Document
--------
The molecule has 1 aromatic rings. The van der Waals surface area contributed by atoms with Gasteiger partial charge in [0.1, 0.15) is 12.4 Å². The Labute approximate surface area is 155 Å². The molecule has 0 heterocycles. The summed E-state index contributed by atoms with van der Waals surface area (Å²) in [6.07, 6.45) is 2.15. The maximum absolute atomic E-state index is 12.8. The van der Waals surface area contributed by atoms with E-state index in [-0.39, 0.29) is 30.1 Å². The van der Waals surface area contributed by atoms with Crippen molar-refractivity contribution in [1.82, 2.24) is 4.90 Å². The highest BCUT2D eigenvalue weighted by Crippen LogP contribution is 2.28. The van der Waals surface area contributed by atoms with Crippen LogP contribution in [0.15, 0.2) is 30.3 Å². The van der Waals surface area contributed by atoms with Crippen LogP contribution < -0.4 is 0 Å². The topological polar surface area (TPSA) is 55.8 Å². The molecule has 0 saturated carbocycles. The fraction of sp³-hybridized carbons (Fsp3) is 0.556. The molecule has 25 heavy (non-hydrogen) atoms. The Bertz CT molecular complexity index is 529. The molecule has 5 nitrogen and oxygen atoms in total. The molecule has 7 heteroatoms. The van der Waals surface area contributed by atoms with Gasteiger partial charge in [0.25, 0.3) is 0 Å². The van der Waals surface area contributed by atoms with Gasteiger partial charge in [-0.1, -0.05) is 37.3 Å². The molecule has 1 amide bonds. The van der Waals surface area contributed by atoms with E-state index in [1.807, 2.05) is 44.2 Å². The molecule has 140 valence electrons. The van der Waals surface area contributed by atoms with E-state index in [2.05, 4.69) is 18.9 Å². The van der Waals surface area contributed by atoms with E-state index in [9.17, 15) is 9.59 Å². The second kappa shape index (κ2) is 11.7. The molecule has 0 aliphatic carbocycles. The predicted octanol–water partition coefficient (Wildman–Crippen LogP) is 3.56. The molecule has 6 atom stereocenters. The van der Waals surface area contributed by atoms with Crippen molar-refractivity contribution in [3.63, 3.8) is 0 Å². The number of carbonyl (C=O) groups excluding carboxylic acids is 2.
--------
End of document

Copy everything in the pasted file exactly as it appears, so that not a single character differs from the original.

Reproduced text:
The molecule has 1 aromatic rings. The van der Waals surface area contributed by atoms with Gasteiger partial charge in [0.1, 0.15) is 12.4 Å². The Labute approximate surface area is 155 Å². The molecule has 0 heterocycles. The summed E-state index contributed by atoms with van der Waals surface area (Å²) in [6.07, 6.45) is 2.15. The maximum absolute atomic E-state index is 12.8. The van der Waals surface area contributed by atoms with E-state index in [-0.39, 0.29) is 30.1 Å². The van der Waals surface area contributed by atoms with Crippen molar-refractivity contribution in [1.82, 2.24) is 4.90 Å². The highest BCUT2D eigenvalue weighted by Crippen LogP contribution is 2.28. The van der Waals surface area contributed by atoms with Crippen LogP contribution in [0.15, 0.2) is 30.3 Å². The van der Waals surface area contributed by atoms with Crippen LogP contribution < -0.4 is 0 Å². The topological polar surface area (TPSA) is 55.8 Å². The molecule has 0 saturated carbocycles. The fraction of sp³-hybridized carbons (Fsp3) is 0.556. The molecule has 25 heavy (non-hydrogen) atoms. The Bertz CT molecular complexity index is 529. The molecule has 5 nitrogen and oxygen atoms in total. The molecule has 7 heteroatoms. The van der Waals surface area contributed by atoms with Gasteiger partial charge in [0.25, 0.3) is 0 Å². The van der Waals surface area contributed by atoms with Gasteiger partial charge in [-0.1, -0.05) is 37.3 Å². The molecule has 1 amide bonds. The van der Waals surface area contributed by atoms with E-state index in [1.807, 2.05) is 44.2 Å². The molecule has 140 valence electrons. The van der Waals surface area contributed by atoms with E-state index in [2.05, 4.69) is 18.9 Å². The van der Waals surface area contributed by atoms with E-state index in [9.17, 15) is 9.59 Å². The second kappa shape index (κ2) is 11.7. The molecule has 0 aliphatic carbocycles. The predicted octanol–water partition coefficient (Wildman–Crippen LogP) is 3.56. The molecule has 6 atom stereocenters. The van der Waals surface area contributed by atoms with Crippen molar-refractivity contribution in [3.63, 3.8) is 0 Å². The number of carbonyl (C=O) groups excluding carboxylic acids is 2.